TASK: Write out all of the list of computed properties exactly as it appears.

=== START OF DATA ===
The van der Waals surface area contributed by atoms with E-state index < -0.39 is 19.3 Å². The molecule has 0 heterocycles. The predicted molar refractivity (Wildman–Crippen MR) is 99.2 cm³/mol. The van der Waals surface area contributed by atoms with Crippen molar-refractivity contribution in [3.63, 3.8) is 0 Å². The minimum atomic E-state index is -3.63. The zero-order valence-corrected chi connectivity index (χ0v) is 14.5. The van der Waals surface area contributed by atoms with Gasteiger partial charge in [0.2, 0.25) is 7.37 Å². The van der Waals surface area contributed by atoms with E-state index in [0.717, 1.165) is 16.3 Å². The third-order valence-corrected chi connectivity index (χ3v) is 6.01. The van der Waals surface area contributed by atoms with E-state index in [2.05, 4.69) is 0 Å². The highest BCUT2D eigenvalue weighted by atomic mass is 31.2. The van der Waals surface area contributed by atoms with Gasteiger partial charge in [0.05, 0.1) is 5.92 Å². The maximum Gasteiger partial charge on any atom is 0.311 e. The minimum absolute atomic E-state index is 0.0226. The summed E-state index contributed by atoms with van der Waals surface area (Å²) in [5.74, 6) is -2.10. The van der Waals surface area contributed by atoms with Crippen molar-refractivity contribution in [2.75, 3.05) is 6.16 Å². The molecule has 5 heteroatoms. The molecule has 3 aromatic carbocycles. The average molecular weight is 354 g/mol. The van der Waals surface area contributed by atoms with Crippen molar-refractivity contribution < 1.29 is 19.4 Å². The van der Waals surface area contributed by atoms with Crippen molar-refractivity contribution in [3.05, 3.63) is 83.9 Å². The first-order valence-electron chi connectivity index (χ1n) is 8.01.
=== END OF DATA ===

The van der Waals surface area contributed by atoms with E-state index < -0.39 is 19.3 Å². The molecule has 0 heterocycles. The predicted molar refractivity (Wildman–Crippen MR) is 99.2 cm³/mol. The van der Waals surface area contributed by atoms with Crippen molar-refractivity contribution in [3.63, 3.8) is 0 Å². The minimum atomic E-state index is -3.63. The zero-order valence-corrected chi connectivity index (χ0v) is 14.5. The van der Waals surface area contributed by atoms with Gasteiger partial charge in [0.2, 0.25) is 7.37 Å². The van der Waals surface area contributed by atoms with E-state index in [0.717, 1.165) is 16.3 Å². The third-order valence-corrected chi connectivity index (χ3v) is 6.01. The van der Waals surface area contributed by atoms with E-state index in [2.05, 4.69) is 0 Å². The highest BCUT2D eigenvalue weighted by atomic mass is 31.2. The van der Waals surface area contributed by atoms with Gasteiger partial charge in [0.05, 0.1) is 5.92 Å². The maximum Gasteiger partial charge on any atom is 0.311 e. The minimum absolute atomic E-state index is 0.0226. The summed E-state index contributed by atoms with van der Waals surface area (Å²) in [5.74, 6) is -2.10. The van der Waals surface area contributed by atoms with Crippen molar-refractivity contribution in [2.75, 3.05) is 6.16 Å². The molecule has 5 heteroatoms. The molecule has 3 aromatic carbocycles. The average molecular weight is 354 g/mol. The van der Waals surface area contributed by atoms with Crippen molar-refractivity contribution < 1.29 is 19.4 Å². The van der Waals surface area contributed by atoms with Crippen molar-refractivity contribution in [3.05, 3.63) is 83.9 Å². The first-order valence-electron chi connectivity index (χ1n) is 8.01.